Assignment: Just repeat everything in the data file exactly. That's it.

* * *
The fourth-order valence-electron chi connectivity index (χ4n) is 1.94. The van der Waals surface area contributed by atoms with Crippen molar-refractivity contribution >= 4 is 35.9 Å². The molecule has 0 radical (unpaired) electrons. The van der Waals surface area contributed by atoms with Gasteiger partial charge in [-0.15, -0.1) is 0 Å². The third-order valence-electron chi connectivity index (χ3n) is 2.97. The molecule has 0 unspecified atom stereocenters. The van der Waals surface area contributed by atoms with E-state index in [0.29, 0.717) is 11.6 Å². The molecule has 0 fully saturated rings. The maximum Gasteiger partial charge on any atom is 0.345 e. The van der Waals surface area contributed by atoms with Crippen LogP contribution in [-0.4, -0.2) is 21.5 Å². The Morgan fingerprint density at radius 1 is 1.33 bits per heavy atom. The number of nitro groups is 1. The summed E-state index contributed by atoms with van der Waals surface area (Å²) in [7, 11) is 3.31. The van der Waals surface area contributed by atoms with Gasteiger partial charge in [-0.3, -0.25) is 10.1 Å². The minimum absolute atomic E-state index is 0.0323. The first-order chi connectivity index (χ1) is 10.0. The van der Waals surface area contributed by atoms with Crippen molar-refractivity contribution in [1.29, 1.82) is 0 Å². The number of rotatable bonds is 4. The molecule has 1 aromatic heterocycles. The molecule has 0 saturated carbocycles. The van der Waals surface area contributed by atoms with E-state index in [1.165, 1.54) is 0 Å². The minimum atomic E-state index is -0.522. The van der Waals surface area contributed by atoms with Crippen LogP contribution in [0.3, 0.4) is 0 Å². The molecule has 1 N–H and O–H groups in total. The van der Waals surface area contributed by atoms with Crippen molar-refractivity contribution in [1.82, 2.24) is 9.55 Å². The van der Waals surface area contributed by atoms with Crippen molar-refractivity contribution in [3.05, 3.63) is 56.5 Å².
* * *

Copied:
The fourth-order valence-electron chi connectivity index (χ4n) is 1.94. The van der Waals surface area contributed by atoms with Crippen molar-refractivity contribution >= 4 is 35.9 Å². The molecule has 0 radical (unpaired) electrons. The van der Waals surface area contributed by atoms with Gasteiger partial charge in [-0.15, -0.1) is 0 Å². The third-order valence-electron chi connectivity index (χ3n) is 2.97. The molecule has 0 unspecified atom stereocenters. The van der Waals surface area contributed by atoms with E-state index in [0.29, 0.717) is 11.6 Å². The molecule has 0 fully saturated rings. The maximum Gasteiger partial charge on any atom is 0.345 e. The van der Waals surface area contributed by atoms with Crippen LogP contribution in [-0.4, -0.2) is 21.5 Å². The Morgan fingerprint density at radius 1 is 1.33 bits per heavy atom. The number of nitro groups is 1. The summed E-state index contributed by atoms with van der Waals surface area (Å²) in [7, 11) is 3.31. The van der Waals surface area contributed by atoms with Gasteiger partial charge in [-0.3, -0.25) is 10.1 Å². The minimum absolute atomic E-state index is 0.0323. The first-order chi connectivity index (χ1) is 10.0. The van der Waals surface area contributed by atoms with Crippen molar-refractivity contribution in [1.29, 1.82) is 0 Å². The number of rotatable bonds is 4. The molecule has 1 aromatic heterocycles. The molecule has 0 saturated carbocycles. The van der Waals surface area contributed by atoms with E-state index in [1.165, 1.54) is 0 Å². The minimum atomic E-state index is -0.522. The van der Waals surface area contributed by atoms with Crippen LogP contribution in [0.3, 0.4) is 0 Å². The molecule has 1 N–H and O–H groups in total. The van der Waals surface area contributed by atoms with Crippen molar-refractivity contribution in [1.82, 2.24) is 9.55 Å². The van der Waals surface area contributed by atoms with Crippen molar-refractivity contribution in [3.05, 3.63) is 56.5 Å².